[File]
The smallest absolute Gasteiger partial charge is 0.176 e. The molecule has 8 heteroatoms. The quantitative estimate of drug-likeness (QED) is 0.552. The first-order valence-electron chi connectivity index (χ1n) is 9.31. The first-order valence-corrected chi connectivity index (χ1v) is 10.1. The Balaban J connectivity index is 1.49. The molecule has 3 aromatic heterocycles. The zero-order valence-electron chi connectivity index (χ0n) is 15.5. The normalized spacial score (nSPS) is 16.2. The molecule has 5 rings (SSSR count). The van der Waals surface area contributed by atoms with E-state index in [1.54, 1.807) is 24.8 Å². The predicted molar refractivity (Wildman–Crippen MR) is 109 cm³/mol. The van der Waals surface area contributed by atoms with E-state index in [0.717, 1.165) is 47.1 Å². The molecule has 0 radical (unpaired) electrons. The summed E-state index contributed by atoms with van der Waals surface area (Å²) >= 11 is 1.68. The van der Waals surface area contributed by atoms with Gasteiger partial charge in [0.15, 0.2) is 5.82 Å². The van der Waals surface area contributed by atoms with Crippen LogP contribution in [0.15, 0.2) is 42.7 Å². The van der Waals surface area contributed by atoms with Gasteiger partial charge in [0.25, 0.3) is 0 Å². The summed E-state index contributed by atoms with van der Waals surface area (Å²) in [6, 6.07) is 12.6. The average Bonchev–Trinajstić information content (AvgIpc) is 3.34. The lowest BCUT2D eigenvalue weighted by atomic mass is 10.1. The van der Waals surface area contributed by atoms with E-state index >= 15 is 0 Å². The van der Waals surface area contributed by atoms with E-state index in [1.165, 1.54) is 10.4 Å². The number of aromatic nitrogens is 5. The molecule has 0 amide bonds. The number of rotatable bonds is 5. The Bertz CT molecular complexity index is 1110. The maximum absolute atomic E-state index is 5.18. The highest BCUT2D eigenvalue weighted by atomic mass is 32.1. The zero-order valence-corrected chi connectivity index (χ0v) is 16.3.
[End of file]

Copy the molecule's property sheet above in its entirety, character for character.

The smallest absolute Gasteiger partial charge is 0.176 e. The molecule has 8 heteroatoms. The quantitative estimate of drug-likeness (QED) is 0.552. The first-order valence-electron chi connectivity index (χ1n) is 9.31. The first-order valence-corrected chi connectivity index (χ1v) is 10.1. The Balaban J connectivity index is 1.49. The molecule has 3 aromatic heterocycles. The zero-order valence-electron chi connectivity index (χ0n) is 15.5. The normalized spacial score (nSPS) is 16.2. The molecule has 5 rings (SSSR count). The van der Waals surface area contributed by atoms with E-state index in [1.54, 1.807) is 24.8 Å². The predicted molar refractivity (Wildman–Crippen MR) is 109 cm³/mol. The van der Waals surface area contributed by atoms with E-state index in [0.717, 1.165) is 47.1 Å². The molecule has 0 radical (unpaired) electrons. The summed E-state index contributed by atoms with van der Waals surface area (Å²) >= 11 is 1.68. The van der Waals surface area contributed by atoms with Gasteiger partial charge in [0.15, 0.2) is 5.82 Å². The van der Waals surface area contributed by atoms with Crippen LogP contribution in [0.15, 0.2) is 42.7 Å². The van der Waals surface area contributed by atoms with Gasteiger partial charge in [0.25, 0.3) is 0 Å². The summed E-state index contributed by atoms with van der Waals surface area (Å²) in [6, 6.07) is 12.6. The average Bonchev–Trinajstić information content (AvgIpc) is 3.34. The lowest BCUT2D eigenvalue weighted by atomic mass is 10.1. The van der Waals surface area contributed by atoms with E-state index >= 15 is 0 Å². The van der Waals surface area contributed by atoms with E-state index in [1.165, 1.54) is 10.4 Å². The number of aromatic nitrogens is 5. The molecule has 0 amide bonds. The number of rotatable bonds is 5. The Bertz CT molecular complexity index is 1110. The maximum absolute atomic E-state index is 5.18. The highest BCUT2D eigenvalue weighted by atomic mass is 32.1. The zero-order valence-corrected chi connectivity index (χ0v) is 16.3.